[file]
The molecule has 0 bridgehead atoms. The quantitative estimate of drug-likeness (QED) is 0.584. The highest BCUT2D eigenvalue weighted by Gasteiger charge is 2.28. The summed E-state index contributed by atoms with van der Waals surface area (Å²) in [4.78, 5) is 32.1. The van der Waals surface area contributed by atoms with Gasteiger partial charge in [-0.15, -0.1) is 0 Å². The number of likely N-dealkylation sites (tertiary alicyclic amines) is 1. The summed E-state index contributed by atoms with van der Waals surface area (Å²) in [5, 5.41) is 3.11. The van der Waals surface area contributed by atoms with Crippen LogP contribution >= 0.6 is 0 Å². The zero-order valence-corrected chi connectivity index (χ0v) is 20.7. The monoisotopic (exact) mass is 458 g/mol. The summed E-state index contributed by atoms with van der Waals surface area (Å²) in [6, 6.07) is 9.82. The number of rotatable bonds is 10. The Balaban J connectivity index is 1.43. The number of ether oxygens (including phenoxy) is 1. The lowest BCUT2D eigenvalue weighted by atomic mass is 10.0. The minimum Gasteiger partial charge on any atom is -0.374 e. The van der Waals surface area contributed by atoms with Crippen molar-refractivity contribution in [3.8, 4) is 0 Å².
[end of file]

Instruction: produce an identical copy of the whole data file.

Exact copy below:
The molecule has 0 bridgehead atoms. The quantitative estimate of drug-likeness (QED) is 0.584. The highest BCUT2D eigenvalue weighted by Gasteiger charge is 2.28. The summed E-state index contributed by atoms with van der Waals surface area (Å²) in [4.78, 5) is 32.1. The van der Waals surface area contributed by atoms with Gasteiger partial charge in [-0.15, -0.1) is 0 Å². The number of likely N-dealkylation sites (tertiary alicyclic amines) is 1. The summed E-state index contributed by atoms with van der Waals surface area (Å²) in [5, 5.41) is 3.11. The van der Waals surface area contributed by atoms with Crippen LogP contribution >= 0.6 is 0 Å². The zero-order valence-corrected chi connectivity index (χ0v) is 20.7. The monoisotopic (exact) mass is 458 g/mol. The summed E-state index contributed by atoms with van der Waals surface area (Å²) in [6, 6.07) is 9.82. The number of rotatable bonds is 10. The Balaban J connectivity index is 1.43. The number of ether oxygens (including phenoxy) is 1. The lowest BCUT2D eigenvalue weighted by atomic mass is 10.0. The minimum Gasteiger partial charge on any atom is -0.374 e. The van der Waals surface area contributed by atoms with Crippen molar-refractivity contribution in [3.8, 4) is 0 Å².